How big is the co-living movement? So big Cushman & Wakefield recently published a state of co-living industry report to gauge the state of the phenomenon.
The report noted many urban residents are cost-burdened by their rents, sending more than 30% of their income to their landlords. Citing the United Nations, the report stated 55% of the world’s population resides in urban areas, a proportion projected to grow to 68% in the next 30 years.
The numbers of 18- to 28-year-old individuals opting for city living has increased 40% in the past two decades. Meanwhile, ability to save for a home down payment has been eroded for many by the burden of college student debt. And societal shifts have destigmatized the option of renting as a housing choice.
All of which has led to a wholly expected result. In the next few years, the number of co-living housing units nationwide is anticipated to triple.
One of the wellsprings of the co-living movement has been, not surprisingly, San Francisco. The city by the bay is among the most difficult to afford, with just one new home being built for every 4.5 jobs created.
Supply and demand being what they are, rents go on rising. The problem is unlikely to be solved by development of new units. Among reasons: Developers are incentivized to construct luxury rental communities, land costs continue rising and ever-present NIMBYism obstructs the creation of more affordable rental apartment buildings.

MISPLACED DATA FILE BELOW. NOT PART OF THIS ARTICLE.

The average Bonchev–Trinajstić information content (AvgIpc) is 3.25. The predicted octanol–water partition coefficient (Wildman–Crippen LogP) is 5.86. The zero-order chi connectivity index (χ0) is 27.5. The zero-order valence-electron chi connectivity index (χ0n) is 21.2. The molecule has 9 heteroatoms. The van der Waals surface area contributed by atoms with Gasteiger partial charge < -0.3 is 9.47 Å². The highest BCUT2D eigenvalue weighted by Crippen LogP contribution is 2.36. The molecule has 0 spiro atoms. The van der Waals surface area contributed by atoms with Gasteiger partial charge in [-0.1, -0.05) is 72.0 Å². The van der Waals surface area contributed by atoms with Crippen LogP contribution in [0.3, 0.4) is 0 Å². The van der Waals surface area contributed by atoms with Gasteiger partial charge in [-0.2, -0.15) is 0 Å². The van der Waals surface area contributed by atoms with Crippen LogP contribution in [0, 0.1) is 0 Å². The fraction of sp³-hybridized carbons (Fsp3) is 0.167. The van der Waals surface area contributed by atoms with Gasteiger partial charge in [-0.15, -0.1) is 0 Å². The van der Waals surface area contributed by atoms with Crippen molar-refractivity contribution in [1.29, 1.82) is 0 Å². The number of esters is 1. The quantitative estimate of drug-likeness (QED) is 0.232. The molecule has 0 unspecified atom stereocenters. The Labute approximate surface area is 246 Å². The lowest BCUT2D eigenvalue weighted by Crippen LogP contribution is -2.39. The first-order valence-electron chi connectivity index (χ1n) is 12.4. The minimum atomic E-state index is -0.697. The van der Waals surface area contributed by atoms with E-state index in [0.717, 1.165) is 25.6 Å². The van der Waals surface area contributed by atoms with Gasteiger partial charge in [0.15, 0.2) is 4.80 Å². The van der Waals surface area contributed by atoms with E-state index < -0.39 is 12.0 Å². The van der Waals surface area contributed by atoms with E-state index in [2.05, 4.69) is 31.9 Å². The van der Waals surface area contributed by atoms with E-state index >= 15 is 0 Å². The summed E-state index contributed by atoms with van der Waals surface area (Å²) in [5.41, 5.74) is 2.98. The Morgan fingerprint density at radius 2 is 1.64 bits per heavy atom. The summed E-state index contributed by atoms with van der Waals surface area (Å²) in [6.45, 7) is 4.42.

One person who experienced these woes firsthand is Andrew Collins, who after stints in other cities moved back to San Francisco to find his old rental had soared 80% while he was away in business school. He also found the apartment search process outdated and inefficient.
He thought to himself, “The digital age has revolutionized and democratized every industry down to the way we travel in cities. Why not the way we live in them?”
With a co-founder, he launched Bungalow, along with an innovative approach to co-living. Founded more than 2 years ago in San Francisco, Bungalow taps the unrealized potential of private homes, reallocating their space to allow for multi-unit rental housing.
It’s a radical departure from other co-living models, and has enabled the company to best other developers by delivering greater numbers of housing units to the market in less time with less capital.
For cash-strapped would-be renters, leasing a unit with Bungalow means spending 30 to 40% less than they would a studio apartment in the same city. The company also provides the conveniences of roommate matching and furnished common areas, as well as picking up the tab for utilities that include WiFi and monthly housekeeping.
Those renting with Bungalow can move between homes within the same city and between cities without breaking their leases. The company plans events each month for its residents, enabling their clientele to meet new friends, an important plus when in a new city.
On June 6th, Bungalow expanded its Bay Area presence, which until then had been confined to the East Bay, South Bay and Peninsula, into San Francisco proper. It unveiled more than 30 rooms across 10 properties in the Mission, Castro, Noe Valley, Lower Pac Heights and Japantown, with plans to add more than 150 rooms in these enclaves by year’s end. Expected rents: $1,200 to $2,000 a month, with utilities and housecleaning included in rent.
Having launched in Boston earlier this month, Bungalow is now in 10 markets across the country, managing more than 2,500 units across 500 properties.
“We considered buying or developing properties, but we were working with minimal capital and that forced us to be creative,” Collins says. “We realized that U.S. cities with housing shortages actually have unused housing stock sitting right under their noses in the form of single-family homes that aren’t being used efficiently. So we built a platform that essentially re-allocates single-family homes as multi-unit rentals.”
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